I knew there had been a shift when I picked him up Saturday morning to take him outside. He felt lighter, less here.
He wasn’t sick for long. He was a tough little dude — by the time he was ten years old he’d torn the ACLs in both of his back legs because he liked to jump off of things that were too high to jump off of, but he never made so much as a peep. Both injuries slowed him down for a while, but Petey could still fly when he wanted to. He was pretty hardy for eight or so pounds. When I noticed the cough he’d developed when he’d try to sing along with something he liked (y’all know he was singing until the very end) and that I also heard when I picked him up to hold him, I took him to the vet. I feared cancer or something, but the x-ray and EKG revealed nothing but a general inflammation and fluid sort of everywhere. Just old dog stuff, they said. He’d been slowing down for the past few years so I wasn’t surprised. His eyes were going and he’d lost most of his teeth. But I was determined not to put him through a bunch of drug therapy or surgeries. He’d lived a long time and though I wanted him to be here for as long as he could, I knew that as long as he could was something only he could decide. I wasn’t about to put a geriatric dog through pain that he didn’t need to endure or prolong his time here because I couldn’t stand to see him go. I trusted him. My only desire was to keep him comfortable, to love him as much or more as I always had, and to let him have his dignity. We started him on a diuretic and he seemed to be doing fine — the cough didn’t go away but he seemed happy. He spent the week before the last of his life sitting on a pillow in his beloved sunshine in Tennessee. Petey was a king and he knew it.
When we returned to NYC a week ago I told him he could be still for a while. A less than twenty-four hour trip back to Nashville on Wednesday found him with his sitter as I didn’t want to make him travel again so soon. He was the ultimate road dog and rode in a bag underneath the seat in front of me on I don’t know how many planes, and has traveled in more tour buses, vans, and cars than I can count. He was a trooper and hardly ever complained. But I knew I was time to let him rest. When I got him back on Thursday, he was his usual sweet self and did all his usual sweet things.
Saturday morning came with some heavy and rapid breathing. I knew the the corner had been turned so I wrapped him in a blanket and spent most of the day on the couch with him. I consulted with all of my fellow dog lovers, mostly my sister, and they coached me through my worry. He was still drinking and eating, so I thought he’d be around a while longer even though he seemed to be heading out. At 1am on Sunday morning I woke just in time to hear him take his last breath. Petey always slept with me and that night was certainly no different. When he exhaled for the last time something in the room changed. He was no longer in that tiny body and that I knew. I thought my heart would burst from sadness as I looked at him and stroked his little head, but I was also taken by the fact that I could feel him all over the room.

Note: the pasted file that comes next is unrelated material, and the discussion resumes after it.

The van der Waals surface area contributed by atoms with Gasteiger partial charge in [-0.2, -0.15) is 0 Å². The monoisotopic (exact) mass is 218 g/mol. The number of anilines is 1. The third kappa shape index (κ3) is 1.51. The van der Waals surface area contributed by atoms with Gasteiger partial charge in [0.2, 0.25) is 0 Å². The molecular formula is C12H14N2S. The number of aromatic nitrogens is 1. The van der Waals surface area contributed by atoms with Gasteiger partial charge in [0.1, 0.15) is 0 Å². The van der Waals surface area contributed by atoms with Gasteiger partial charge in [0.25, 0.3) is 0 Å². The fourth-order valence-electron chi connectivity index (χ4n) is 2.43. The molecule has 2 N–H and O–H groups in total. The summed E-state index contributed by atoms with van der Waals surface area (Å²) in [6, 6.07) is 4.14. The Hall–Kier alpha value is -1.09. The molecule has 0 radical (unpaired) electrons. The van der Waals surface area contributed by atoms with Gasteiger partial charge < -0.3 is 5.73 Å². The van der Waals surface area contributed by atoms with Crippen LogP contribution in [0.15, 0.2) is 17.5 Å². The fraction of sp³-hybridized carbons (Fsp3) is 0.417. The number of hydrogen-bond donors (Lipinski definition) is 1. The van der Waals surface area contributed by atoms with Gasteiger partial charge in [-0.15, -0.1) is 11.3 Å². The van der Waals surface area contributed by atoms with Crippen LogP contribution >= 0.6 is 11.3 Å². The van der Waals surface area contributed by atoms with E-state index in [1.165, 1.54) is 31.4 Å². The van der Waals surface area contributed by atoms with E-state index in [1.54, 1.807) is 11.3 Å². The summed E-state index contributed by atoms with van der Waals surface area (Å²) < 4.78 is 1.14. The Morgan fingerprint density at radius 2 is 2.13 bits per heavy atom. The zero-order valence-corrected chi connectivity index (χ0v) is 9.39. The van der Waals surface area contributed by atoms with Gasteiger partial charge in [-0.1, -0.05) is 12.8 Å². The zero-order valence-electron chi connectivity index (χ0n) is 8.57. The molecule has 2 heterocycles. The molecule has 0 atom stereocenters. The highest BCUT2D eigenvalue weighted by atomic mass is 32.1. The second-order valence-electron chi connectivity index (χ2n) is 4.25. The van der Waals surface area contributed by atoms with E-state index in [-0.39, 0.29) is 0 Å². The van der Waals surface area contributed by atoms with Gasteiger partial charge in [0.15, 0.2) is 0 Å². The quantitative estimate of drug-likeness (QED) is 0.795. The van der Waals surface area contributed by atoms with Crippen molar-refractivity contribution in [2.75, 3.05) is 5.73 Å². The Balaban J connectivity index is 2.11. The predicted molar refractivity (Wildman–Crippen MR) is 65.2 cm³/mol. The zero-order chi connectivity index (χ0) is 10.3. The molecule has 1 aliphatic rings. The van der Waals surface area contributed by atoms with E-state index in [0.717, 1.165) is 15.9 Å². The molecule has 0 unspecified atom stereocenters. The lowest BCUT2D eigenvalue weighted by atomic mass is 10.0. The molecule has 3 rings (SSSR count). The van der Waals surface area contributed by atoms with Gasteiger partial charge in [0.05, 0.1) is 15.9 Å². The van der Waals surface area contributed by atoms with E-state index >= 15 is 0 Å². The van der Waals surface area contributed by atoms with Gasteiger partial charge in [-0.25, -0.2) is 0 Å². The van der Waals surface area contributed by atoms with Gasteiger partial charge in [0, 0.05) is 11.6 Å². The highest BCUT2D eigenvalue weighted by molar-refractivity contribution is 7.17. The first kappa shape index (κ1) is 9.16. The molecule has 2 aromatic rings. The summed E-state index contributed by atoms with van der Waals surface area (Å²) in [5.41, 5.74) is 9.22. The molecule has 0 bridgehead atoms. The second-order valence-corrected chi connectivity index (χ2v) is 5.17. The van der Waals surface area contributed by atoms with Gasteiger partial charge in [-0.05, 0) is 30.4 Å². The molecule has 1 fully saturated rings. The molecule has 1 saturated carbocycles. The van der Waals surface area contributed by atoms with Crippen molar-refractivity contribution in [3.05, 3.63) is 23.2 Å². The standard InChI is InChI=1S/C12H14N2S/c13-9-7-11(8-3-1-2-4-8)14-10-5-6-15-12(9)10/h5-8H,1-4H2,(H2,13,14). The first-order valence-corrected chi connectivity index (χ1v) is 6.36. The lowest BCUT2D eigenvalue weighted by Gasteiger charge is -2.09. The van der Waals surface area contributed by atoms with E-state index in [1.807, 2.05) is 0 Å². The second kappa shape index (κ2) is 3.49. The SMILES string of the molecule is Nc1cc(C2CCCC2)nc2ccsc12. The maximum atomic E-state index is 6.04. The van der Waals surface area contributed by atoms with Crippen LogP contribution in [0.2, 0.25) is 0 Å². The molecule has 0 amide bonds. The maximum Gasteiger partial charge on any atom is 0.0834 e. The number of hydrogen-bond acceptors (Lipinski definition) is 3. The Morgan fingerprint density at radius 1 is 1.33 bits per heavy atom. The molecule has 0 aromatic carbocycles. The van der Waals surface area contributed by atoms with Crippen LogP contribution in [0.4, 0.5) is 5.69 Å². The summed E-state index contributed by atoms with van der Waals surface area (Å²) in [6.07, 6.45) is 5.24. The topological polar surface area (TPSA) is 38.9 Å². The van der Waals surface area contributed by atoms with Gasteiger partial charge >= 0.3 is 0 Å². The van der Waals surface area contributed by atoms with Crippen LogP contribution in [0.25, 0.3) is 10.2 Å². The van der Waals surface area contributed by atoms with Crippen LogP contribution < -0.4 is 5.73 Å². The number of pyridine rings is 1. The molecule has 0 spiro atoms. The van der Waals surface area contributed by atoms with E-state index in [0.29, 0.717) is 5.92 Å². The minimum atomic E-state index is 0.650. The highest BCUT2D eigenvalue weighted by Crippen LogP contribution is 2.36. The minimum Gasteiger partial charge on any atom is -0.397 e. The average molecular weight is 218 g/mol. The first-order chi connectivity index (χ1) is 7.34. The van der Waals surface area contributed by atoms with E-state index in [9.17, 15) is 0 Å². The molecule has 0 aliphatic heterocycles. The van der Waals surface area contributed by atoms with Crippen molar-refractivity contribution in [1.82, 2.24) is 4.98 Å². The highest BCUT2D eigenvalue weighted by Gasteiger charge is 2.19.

When a spirit leaves a body, where does it go? I know that it supposedly means those of us who believe in any sort of afterlife possess outside egos and that’s what makes us think this plane isn’t the last one — we can’t possibly be snuffed out and cease to exist, right? But I don’t agree with that theory, and not because my puppy just died and I don’t want him to be completely gone. Energy can’t be created or destroyed. It can only be transformed or transferred. (Thank you Law of Conservation of Energy).
We are energy. Petey was energy and I saw that when I felt him leave his body. I felt it the morning before when I picked him up and noticed it had changed. He was getting ready to go. But does energy concentrate in one place, like a ball of glowing ghost material? Or does it scatter like the sparks that fly off of the tip of a sparkler, throwing itself into every corner of the universe? Can it do whatever it wants whenever it wants if it isn’t harnessed into a container?
I don’t know. But just as I know souls come from somewhere when they inhabit a physical form, I know they go somewhere when they’re out of one. Godspeed my faithful companion Petey, and send your light to us whenever you’re not too busy getting cosmic belly rubs in what I hope is the most beautiful sunbeam you’ve ever seen.
Happy Monday, Y’all.